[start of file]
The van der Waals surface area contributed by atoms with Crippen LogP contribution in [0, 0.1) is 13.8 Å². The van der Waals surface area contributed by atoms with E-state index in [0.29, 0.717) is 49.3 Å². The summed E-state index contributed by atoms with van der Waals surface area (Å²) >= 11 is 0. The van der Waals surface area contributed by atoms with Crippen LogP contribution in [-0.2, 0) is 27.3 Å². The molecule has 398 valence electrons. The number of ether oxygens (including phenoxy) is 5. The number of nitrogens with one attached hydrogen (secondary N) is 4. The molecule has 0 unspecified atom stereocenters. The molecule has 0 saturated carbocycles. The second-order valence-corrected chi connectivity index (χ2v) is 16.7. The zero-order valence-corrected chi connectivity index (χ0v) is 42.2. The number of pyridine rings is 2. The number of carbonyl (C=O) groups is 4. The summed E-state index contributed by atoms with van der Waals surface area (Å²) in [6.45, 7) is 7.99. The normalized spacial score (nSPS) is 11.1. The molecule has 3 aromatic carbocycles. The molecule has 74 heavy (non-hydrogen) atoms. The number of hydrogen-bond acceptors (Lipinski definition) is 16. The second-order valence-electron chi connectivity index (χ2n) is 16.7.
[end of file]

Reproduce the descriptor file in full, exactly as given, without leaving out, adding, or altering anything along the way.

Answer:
The van der Waals surface area contributed by atoms with Crippen LogP contribution in [0, 0.1) is 13.8 Å². The van der Waals surface area contributed by atoms with E-state index in [0.29, 0.717) is 49.3 Å². The summed E-state index contributed by atoms with van der Waals surface area (Å²) >= 11 is 0. The van der Waals surface area contributed by atoms with Crippen LogP contribution in [-0.2, 0) is 27.3 Å². The molecule has 398 valence electrons. The number of ether oxygens (including phenoxy) is 5. The number of nitrogens with one attached hydrogen (secondary N) is 4. The molecule has 0 unspecified atom stereocenters. The molecule has 0 saturated carbocycles. The second-order valence-corrected chi connectivity index (χ2v) is 16.7. The zero-order valence-corrected chi connectivity index (χ0v) is 42.2. The number of pyridine rings is 2. The number of carbonyl (C=O) groups is 4. The summed E-state index contributed by atoms with van der Waals surface area (Å²) in [6.45, 7) is 7.99. The normalized spacial score (nSPS) is 11.1. The molecule has 3 aromatic carbocycles. The molecule has 74 heavy (non-hydrogen) atoms. The number of hydrogen-bond acceptors (Lipinski definition) is 16. The second-order valence-electron chi connectivity index (χ2n) is 16.7.